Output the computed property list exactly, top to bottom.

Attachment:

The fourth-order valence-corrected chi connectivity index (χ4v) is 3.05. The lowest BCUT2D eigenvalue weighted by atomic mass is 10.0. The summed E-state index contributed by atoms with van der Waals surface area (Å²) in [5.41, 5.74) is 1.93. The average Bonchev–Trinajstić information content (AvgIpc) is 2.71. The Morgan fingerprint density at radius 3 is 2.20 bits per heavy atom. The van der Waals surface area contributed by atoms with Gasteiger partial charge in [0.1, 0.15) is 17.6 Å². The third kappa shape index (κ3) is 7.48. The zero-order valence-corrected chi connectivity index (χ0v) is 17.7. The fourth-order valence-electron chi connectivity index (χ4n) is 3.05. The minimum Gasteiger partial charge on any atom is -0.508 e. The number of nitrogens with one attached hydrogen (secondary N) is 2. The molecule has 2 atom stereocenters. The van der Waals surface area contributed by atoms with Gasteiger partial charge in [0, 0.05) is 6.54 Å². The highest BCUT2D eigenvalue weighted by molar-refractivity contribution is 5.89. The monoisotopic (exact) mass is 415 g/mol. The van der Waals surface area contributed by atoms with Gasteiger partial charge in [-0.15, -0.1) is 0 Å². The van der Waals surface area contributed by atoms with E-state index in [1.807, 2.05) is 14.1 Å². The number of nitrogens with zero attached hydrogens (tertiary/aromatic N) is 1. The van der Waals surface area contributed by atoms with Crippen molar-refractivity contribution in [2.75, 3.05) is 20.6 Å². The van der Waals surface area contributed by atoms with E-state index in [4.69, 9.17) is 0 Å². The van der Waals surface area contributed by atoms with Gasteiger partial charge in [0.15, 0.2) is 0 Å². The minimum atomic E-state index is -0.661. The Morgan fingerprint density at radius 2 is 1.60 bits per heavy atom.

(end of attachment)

The fourth-order valence-corrected chi connectivity index (χ4v) is 3.05. The lowest BCUT2D eigenvalue weighted by atomic mass is 10.0. The summed E-state index contributed by atoms with van der Waals surface area (Å²) in [5.41, 5.74) is 1.93. The average Bonchev–Trinajstić information content (AvgIpc) is 2.71. The Morgan fingerprint density at radius 3 is 2.20 bits per heavy atom. The van der Waals surface area contributed by atoms with Gasteiger partial charge in [0.1, 0.15) is 17.6 Å². The third kappa shape index (κ3) is 7.48. The zero-order valence-corrected chi connectivity index (χ0v) is 17.7. The fourth-order valence-electron chi connectivity index (χ4n) is 3.05. The minimum Gasteiger partial charge on any atom is -0.508 e. The number of nitrogens with one attached hydrogen (secondary N) is 2. The molecule has 2 atom stereocenters. The van der Waals surface area contributed by atoms with Gasteiger partial charge in [0, 0.05) is 6.54 Å². The highest BCUT2D eigenvalue weighted by molar-refractivity contribution is 5.89. The monoisotopic (exact) mass is 415 g/mol. The van der Waals surface area contributed by atoms with Gasteiger partial charge in [-0.15, -0.1) is 0 Å². The van der Waals surface area contributed by atoms with E-state index in [1.807, 2.05) is 14.1 Å². The number of nitrogens with zero attached hydrogens (tertiary/aromatic N) is 1. The van der Waals surface area contributed by atoms with Crippen molar-refractivity contribution in [2.75, 3.05) is 20.6 Å². The van der Waals surface area contributed by atoms with E-state index in [4.69, 9.17) is 0 Å². The van der Waals surface area contributed by atoms with Gasteiger partial charge in [0.15, 0.2) is 0 Å². The minimum atomic E-state index is -0.661. The Morgan fingerprint density at radius 2 is 1.60 bits per heavy atom.